sharing readings (reflection)

This post is part of our research group’s regular effort to share readings.

Before offering an actual reading, I wanted to reflect briefly on how we might coordinate group readings.  For our group, this is still a bit premature, since our initial mode is deliberately open and exploratory.  But it’s easy to anticipate a day when we might want to push hard for cohesion, both conceptually and operationally in terms of specific bodies of literature to alternately support and oppose.  Of course, our constituent researchers already have too much to read — and always have too much to read.  So perhaps it would help to classify our suggestions.

Here’s one way to differentiate suggested readings: (a) core articles that define central concepts, as well as histories to differentiate our research from others; (b) branch leads that clarify our distinct research branches within our group; (c) provocation articles that raise new ideas, introduce uncertainty, or push for a change; and (d) FYI, for articles that are worth skimming the title and author, but otherwise are not required just yet.  This still leaves open the decision of whether it is most appropriate to send the entire article, a marked-up version, an excerpt, or a summary/reflection — and whether we’re comfortable sharing our priorities on this blog (grin).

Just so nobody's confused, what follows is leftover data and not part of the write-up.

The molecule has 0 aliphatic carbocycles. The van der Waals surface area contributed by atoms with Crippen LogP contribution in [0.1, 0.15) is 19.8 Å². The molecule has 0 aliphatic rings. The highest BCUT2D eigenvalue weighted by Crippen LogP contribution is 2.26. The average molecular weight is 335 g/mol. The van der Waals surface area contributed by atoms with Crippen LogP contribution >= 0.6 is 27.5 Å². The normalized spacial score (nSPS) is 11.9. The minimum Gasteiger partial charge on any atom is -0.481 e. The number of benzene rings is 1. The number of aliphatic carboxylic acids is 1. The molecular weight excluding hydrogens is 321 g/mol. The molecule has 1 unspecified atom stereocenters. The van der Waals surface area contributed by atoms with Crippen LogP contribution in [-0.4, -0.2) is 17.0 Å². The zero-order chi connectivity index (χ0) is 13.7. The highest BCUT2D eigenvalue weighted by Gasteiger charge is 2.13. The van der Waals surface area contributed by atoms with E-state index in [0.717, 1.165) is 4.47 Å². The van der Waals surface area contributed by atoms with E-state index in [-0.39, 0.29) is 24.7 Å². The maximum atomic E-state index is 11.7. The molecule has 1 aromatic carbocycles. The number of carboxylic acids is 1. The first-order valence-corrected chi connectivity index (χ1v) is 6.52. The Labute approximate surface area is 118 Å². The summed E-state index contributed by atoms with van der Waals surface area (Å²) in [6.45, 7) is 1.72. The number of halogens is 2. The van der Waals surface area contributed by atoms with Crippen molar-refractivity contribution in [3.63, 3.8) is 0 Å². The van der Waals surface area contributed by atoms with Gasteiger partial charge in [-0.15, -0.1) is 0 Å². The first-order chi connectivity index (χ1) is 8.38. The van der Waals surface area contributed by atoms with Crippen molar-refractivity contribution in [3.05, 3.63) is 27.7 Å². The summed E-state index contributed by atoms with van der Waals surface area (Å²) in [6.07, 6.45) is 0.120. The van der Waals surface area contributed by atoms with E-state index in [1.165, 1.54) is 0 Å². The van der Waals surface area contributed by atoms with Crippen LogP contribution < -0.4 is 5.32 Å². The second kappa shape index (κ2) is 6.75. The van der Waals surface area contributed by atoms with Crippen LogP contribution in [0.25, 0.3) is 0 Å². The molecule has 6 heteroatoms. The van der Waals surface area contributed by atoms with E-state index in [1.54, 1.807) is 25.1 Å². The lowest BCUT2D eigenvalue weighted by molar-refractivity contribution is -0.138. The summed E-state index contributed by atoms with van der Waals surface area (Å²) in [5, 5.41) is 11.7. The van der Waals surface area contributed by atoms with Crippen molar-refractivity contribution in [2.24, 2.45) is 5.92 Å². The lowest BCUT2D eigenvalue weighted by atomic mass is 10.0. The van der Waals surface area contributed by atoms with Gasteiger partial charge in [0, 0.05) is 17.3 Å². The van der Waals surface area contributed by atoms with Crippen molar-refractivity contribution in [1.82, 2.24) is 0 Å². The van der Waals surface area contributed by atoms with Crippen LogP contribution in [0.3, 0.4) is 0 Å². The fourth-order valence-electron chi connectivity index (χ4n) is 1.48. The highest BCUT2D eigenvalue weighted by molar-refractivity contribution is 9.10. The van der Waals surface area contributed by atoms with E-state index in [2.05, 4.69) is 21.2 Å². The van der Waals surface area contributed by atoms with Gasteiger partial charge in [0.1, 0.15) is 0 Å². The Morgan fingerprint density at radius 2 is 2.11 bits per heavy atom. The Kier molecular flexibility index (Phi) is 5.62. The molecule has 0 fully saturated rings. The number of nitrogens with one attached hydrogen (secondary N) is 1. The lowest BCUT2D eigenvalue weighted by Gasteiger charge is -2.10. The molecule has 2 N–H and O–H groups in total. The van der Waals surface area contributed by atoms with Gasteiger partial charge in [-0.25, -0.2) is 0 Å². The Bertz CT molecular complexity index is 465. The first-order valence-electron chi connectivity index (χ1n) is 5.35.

I do know several constituencies that might appreciate some kind of classification scheme: newcomers, partners and outsiders.  Partners and researchers join the group annually (if not more often), and catching up to a shifting collective knowledge base is notoriously difficult.  And of course, it might just help the rest of us too.

Changing gears, here’s an actual reading — one that just came out this year, and got my wheels turning:

Hahn, C. L. (2010). Comparative civic education research: What we know and what we need to know. Intellect, 6(1).

  • PROVOCATION: What should we keep in mind from traditional civic education research?  First, that it is global.  I noticed that Lori and Lana’s recent list of readings also raises some comparative questions, so consider this a second vote.  Additionally, per this article, the notion of civic education appears to remain narrow, even outside the American context: no mention of boycott, or new media skills (let alone fan communities).  Third, this article mentioned (in passing) some fascinating evidence: that making classrooms more participatory does impact traditional civic outcomes — an interesting bridge to our participatory culture arguments that I hadn’t come across previously, and can’t wait to check further.
  • Want to read it? If you’re in our research group, check out my marked up version (sorry everyone else — I’m timidly protecting access, since my markings are minimal and include the full text); otherwise, here’s a link to original article online.

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